I've recently dropped back squats in favor of deadlift and dumbbell front squat. I found that training heavy deadlift and back squat in same session was too taxing. A front squat with a single db propped in front of works the core very well (as would any front squat). I like using a 100 lb DB and doing 10-20 reps of deep front squats. 100 lbs with a DB on front squat is actually IMO just as challenging as a back squat at nearly 200.

    I am a big fan of the sumo deadlift. I have long legs and sumo deadlift is simpler because you spend less focus on getting the bar to move around your leg.
    Barbell Sumo Deadlift
    Don't post here much no time. But while there isn't a lot of black and white when it comes to exercise this is one of those times when there is some
    Deadlifts (Romainian & Russian) Are not for the back I stand by what I said yes there is recruitment of some back muscles for stabilzation
    We have this dissussion with many of our new " ExPHys students and I think it dates back to old school body-builders (the ones with bad backs) ,these are often the same guys who do behind the neck Lat-Pull downs ( then complain of shoulder & neck pain go figure).
    If you lo ok athowyou do these (from a Bio-mechcanicanil point) you'll see that the Hamstrings (& Glute med/max) should be doing the work. Not the smaller back muscles. Most time people use thier back as the Glute(medis) and Hamstrings are weak so they wind up using the back and this is where the risk of injury sky rockets. The other point is prorper back position: in my experience those who use these exercises for the back have poor back position (rounding of the mid back) Also as most cyclists (and people in general that sit a lot) have tight Hamstrings so they have a very hard time firing those muscles.
    Some good resources are the NSCA web site (National Stength and Condioning Assoc) and the ACE Personal trainers hand book.
    While the EXRX site has some good info not all is up to date.
    On a personal/bio-mechcanical level not a big fan of sumo-squats as I feel they put too much stress on the inner hips I much prefer to have the joints pretty much "stacked". Better stability lower risk. The gains from doing them is not worth the risk and I don't perscibe them to clients but that's just me.
    In closing have you ever heard the expression " Lift with your legs not your back"
    Coach TJ Cormier NSCA-CPT/USAC Level1 Coach

  7. #32
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    Quote Originally Posted by Coachtj Cormier View Post
    Deadlifts (Romainian & Russian) Are not for the back I stand by what I said yes there is recruitment of some back muscles for stabilzation
    We have this dissussion with many of our new " ExPHys students and I think it dates back to old school body-builders (the ones with bad backs) ,these are often the same guys who do behind the neck Lat-Pull downs ( then complain of shoulder & neck pain go figure).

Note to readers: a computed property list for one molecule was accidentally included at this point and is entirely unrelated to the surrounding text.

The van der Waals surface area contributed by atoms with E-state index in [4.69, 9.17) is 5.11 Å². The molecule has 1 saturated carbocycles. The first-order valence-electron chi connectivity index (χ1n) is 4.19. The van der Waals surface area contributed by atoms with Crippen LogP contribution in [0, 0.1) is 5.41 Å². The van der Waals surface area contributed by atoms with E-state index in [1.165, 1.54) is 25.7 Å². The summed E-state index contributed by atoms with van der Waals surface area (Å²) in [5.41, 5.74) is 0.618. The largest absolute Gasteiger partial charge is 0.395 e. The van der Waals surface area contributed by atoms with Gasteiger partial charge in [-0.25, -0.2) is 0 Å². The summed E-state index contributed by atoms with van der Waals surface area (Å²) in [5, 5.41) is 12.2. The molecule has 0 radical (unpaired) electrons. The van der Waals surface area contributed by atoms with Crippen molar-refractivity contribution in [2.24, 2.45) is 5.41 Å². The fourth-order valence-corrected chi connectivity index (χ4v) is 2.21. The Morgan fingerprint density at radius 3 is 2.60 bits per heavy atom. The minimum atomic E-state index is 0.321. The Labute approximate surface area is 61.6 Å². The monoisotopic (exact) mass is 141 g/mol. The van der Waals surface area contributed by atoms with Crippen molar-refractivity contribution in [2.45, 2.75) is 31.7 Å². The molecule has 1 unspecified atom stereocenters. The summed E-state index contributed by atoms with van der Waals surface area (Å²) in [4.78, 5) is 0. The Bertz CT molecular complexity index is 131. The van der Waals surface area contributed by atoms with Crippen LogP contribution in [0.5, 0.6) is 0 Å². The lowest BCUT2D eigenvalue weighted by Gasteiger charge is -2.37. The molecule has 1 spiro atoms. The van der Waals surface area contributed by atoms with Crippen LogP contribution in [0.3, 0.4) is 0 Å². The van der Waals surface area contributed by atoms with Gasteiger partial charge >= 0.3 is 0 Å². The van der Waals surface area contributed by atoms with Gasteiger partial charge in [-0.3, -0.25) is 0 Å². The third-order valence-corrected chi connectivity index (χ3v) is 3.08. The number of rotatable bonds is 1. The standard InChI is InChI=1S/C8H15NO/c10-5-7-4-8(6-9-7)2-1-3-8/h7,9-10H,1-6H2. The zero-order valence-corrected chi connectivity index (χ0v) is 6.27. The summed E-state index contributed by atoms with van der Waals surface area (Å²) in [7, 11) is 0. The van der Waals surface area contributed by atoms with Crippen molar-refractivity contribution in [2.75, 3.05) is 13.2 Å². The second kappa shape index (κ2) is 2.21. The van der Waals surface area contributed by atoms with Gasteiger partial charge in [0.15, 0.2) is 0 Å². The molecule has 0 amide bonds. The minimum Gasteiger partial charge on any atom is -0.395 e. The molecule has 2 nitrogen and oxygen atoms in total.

If you lo ok athowyou do these (from a Bio-mechcanicanil point) you'll see that the Hamstrings (& Glute med/max) should be doing the work. Not the smaller back muscles. Most time people use thier back as the Glute(medis) and Hamstrings are weak so they wind up using the back and this is where the risk of injury sky rockets. The other point is prorper back position: in my experience those who use these exercises for the back have poor back position (rounding of the mid back) Also as most cyclists (and people in general that sit a lot) have tight Hamstrings so they have a very hard time firing those muscles.
    Some good resources are the NSCA web site (National Stength and Condioning Assoc) and the ACE Personal trainers hand book.
    While the EXRX site has some good info not all is up to date.
    On a personal/bio-mechcanical level not a big fan of sumo-squats as I feel they put too much stress on the inner hips I much prefer to have the joints pretty much "stacked". Better stability lower risk. The gains from doing them is not worth the risk and I don't perscibe them to clients but that's just me.
    In closing have you ever heard the expression " Lift with your legs not your back"
    Romainian deadlifts are great for the back, as "recruitment of some back muscles for stabilization" is the whole point. It's a great exercise for the hamstrings, and lengthens the hamstrings as well.

    However it's important to point out that "back pain" is not a specific condition and there is no one exercise that would be of benefit for all back issues.

  8. #33
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    Coach,
    I see what you're saying. I think we generally agree it's perhaps just the percentages of effort coming from back versus legs we are differing on, not a big deal though. The posterior chain works together and the amount of effort from the different muscles will depend alot on the lifters existing strengths.
    Yeah sumo squats tend to be hit or miss depending on your body type, I know some people have said they also do not like the inwards forces it can place on the knees.

  9. #34
    Senior Member hermanchauw's Avatar
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    Deadlift is a both a back exercise and not a back exercise.

    Yes because the spinal erectors are contracting isometrically. So you could say that you are training to get a stronger isometric contraction.

    No because the spinal erectors are contracting isometrically. The prime movers are the glutes and hamstrings.